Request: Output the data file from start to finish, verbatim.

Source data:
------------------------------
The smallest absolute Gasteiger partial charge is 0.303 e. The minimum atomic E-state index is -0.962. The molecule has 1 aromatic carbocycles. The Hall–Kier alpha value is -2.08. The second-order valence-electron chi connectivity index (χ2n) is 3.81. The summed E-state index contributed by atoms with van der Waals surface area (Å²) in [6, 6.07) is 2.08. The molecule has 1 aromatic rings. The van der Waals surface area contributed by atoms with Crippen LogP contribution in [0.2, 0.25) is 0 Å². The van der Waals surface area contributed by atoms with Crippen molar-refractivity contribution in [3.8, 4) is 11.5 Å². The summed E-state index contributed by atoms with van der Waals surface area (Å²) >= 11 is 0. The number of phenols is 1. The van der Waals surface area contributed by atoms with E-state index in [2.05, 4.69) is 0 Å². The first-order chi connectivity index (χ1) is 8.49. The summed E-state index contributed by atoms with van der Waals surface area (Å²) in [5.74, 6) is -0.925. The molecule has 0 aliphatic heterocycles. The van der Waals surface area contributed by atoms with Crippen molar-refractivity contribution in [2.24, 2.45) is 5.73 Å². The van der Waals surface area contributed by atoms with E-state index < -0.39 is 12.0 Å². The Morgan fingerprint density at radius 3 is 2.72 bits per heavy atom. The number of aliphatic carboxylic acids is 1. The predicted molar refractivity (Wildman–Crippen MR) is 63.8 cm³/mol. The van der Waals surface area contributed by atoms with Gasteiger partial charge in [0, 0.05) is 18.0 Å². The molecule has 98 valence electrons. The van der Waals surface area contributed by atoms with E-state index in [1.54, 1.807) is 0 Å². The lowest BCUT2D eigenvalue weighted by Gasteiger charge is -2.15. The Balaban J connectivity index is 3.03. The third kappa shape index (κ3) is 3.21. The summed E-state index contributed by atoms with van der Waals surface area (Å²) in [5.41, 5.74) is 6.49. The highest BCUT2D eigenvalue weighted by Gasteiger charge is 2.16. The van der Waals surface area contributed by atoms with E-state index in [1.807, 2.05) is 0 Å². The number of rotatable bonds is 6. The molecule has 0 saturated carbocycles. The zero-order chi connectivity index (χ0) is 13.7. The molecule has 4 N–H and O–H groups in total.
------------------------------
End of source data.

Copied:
The smallest absolute Gasteiger partial charge is 0.303 e. The minimum atomic E-state index is -0.962. The molecule has 1 aromatic carbocycles. The Hall–Kier alpha value is -2.08. The second-order valence-electron chi connectivity index (χ2n) is 3.81. The summed E-state index contributed by atoms with van der Waals surface area (Å²) in [6, 6.07) is 2.08. The molecule has 1 aromatic rings. The van der Waals surface area contributed by atoms with Crippen LogP contribution in [0.2, 0.25) is 0 Å². The van der Waals surface area contributed by atoms with Crippen molar-refractivity contribution in [3.8, 4) is 11.5 Å². The summed E-state index contributed by atoms with van der Waals surface area (Å²) >= 11 is 0. The number of phenols is 1. The van der Waals surface area contributed by atoms with E-state index in [2.05, 4.69) is 0 Å². The first-order chi connectivity index (χ1) is 8.49. The summed E-state index contributed by atoms with van der Waals surface area (Å²) in [5.74, 6) is -0.925. The molecule has 0 aliphatic heterocycles. The van der Waals surface area contributed by atoms with Crippen molar-refractivity contribution in [2.24, 2.45) is 5.73 Å². The van der Waals surface area contributed by atoms with E-state index < -0.39 is 12.0 Å². The Morgan fingerprint density at radius 3 is 2.72 bits per heavy atom. The number of aliphatic carboxylic acids is 1. The predicted molar refractivity (Wildman–Crippen MR) is 63.8 cm³/mol. The van der Waals surface area contributed by atoms with Gasteiger partial charge in [0, 0.05) is 18.0 Å². The molecule has 98 valence electrons. The van der Waals surface area contributed by atoms with E-state index in [1.54, 1.807) is 0 Å². The lowest BCUT2D eigenvalue weighted by Gasteiger charge is -2.15. The Balaban J connectivity index is 3.03. The third kappa shape index (κ3) is 3.21. The summed E-state index contributed by atoms with van der Waals surface area (Å²) in [5.41, 5.74) is 6.49. The highest BCUT2D eigenvalue weighted by Gasteiger charge is 2.16. The van der Waals surface area contributed by atoms with E-state index in [1.807, 2.05) is 0 Å². The number of rotatable bonds is 6. The molecule has 0 saturated carbocycles. The zero-order chi connectivity index (χ0) is 13.7. The molecule has 4 N–H and O–H groups in total.